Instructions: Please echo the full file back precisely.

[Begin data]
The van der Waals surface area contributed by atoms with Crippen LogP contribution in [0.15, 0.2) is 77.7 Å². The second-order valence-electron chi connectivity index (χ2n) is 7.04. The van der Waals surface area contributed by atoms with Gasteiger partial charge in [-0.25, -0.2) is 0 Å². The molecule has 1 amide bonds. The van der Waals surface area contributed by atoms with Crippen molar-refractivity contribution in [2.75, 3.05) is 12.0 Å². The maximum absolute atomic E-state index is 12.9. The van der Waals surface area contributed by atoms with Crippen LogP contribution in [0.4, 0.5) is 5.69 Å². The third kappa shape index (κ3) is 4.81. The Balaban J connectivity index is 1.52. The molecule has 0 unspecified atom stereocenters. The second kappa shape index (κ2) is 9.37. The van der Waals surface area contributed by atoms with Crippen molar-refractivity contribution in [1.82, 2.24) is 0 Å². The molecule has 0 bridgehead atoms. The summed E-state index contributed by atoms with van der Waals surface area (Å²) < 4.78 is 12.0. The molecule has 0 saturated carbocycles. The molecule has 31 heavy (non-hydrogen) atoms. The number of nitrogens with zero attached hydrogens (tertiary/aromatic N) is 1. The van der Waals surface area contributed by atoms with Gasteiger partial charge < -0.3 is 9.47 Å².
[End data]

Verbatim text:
The van der Waals surface area contributed by atoms with Crippen LogP contribution in [0.15, 0.2) is 77.7 Å². The second-order valence-electron chi connectivity index (χ2n) is 7.04. The van der Waals surface area contributed by atoms with Gasteiger partial charge in [-0.25, -0.2) is 0 Å². The molecule has 1 amide bonds. The van der Waals surface area contributed by atoms with Crippen molar-refractivity contribution in [2.75, 3.05) is 12.0 Å². The maximum absolute atomic E-state index is 12.9. The van der Waals surface area contributed by atoms with Crippen LogP contribution in [0.4, 0.5) is 5.69 Å². The third kappa shape index (κ3) is 4.81. The Balaban J connectivity index is 1.52. The molecule has 0 unspecified atom stereocenters. The second kappa shape index (κ2) is 9.37. The van der Waals surface area contributed by atoms with Crippen molar-refractivity contribution in [1.82, 2.24) is 0 Å². The molecule has 0 bridgehead atoms. The summed E-state index contributed by atoms with van der Waals surface area (Å²) < 4.78 is 12.0. The molecule has 0 saturated carbocycles. The molecule has 31 heavy (non-hydrogen) atoms. The number of nitrogens with zero attached hydrogens (tertiary/aromatic N) is 1. The van der Waals surface area contributed by atoms with Gasteiger partial charge < -0.3 is 9.47 Å².